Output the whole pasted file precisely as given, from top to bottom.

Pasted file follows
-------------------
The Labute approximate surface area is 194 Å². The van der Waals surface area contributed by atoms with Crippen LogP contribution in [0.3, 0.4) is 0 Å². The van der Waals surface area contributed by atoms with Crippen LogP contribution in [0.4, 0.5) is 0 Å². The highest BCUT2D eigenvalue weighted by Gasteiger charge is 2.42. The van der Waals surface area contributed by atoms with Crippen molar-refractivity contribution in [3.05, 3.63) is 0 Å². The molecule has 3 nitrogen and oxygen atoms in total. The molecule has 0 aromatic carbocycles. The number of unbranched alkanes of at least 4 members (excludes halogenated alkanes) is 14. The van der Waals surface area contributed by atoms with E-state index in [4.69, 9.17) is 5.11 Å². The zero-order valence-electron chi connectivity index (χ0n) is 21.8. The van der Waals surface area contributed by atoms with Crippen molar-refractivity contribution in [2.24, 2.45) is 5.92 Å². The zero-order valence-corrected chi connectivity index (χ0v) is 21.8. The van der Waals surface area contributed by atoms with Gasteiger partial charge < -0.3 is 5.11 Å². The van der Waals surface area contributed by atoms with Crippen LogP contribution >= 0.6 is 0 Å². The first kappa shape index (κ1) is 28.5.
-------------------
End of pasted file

The Labute approximate surface area is 194 Å². The van der Waals surface area contributed by atoms with Crippen LogP contribution in [0.3, 0.4) is 0 Å². The van der Waals surface area contributed by atoms with Crippen LogP contribution in [0.4, 0.5) is 0 Å². The highest BCUT2D eigenvalue weighted by Gasteiger charge is 2.42. The van der Waals surface area contributed by atoms with Crippen molar-refractivity contribution in [3.05, 3.63) is 0 Å². The molecule has 3 nitrogen and oxygen atoms in total. The molecule has 0 aromatic carbocycles. The number of unbranched alkanes of at least 4 members (excludes halogenated alkanes) is 14. The van der Waals surface area contributed by atoms with E-state index in [4.69, 9.17) is 5.11 Å². The zero-order valence-electron chi connectivity index (χ0n) is 21.8. The van der Waals surface area contributed by atoms with Crippen molar-refractivity contribution in [2.24, 2.45) is 5.92 Å². The zero-order valence-corrected chi connectivity index (χ0v) is 21.8. The van der Waals surface area contributed by atoms with Gasteiger partial charge < -0.3 is 5.11 Å². The van der Waals surface area contributed by atoms with Crippen LogP contribution >= 0.6 is 0 Å². The first kappa shape index (κ1) is 28.5.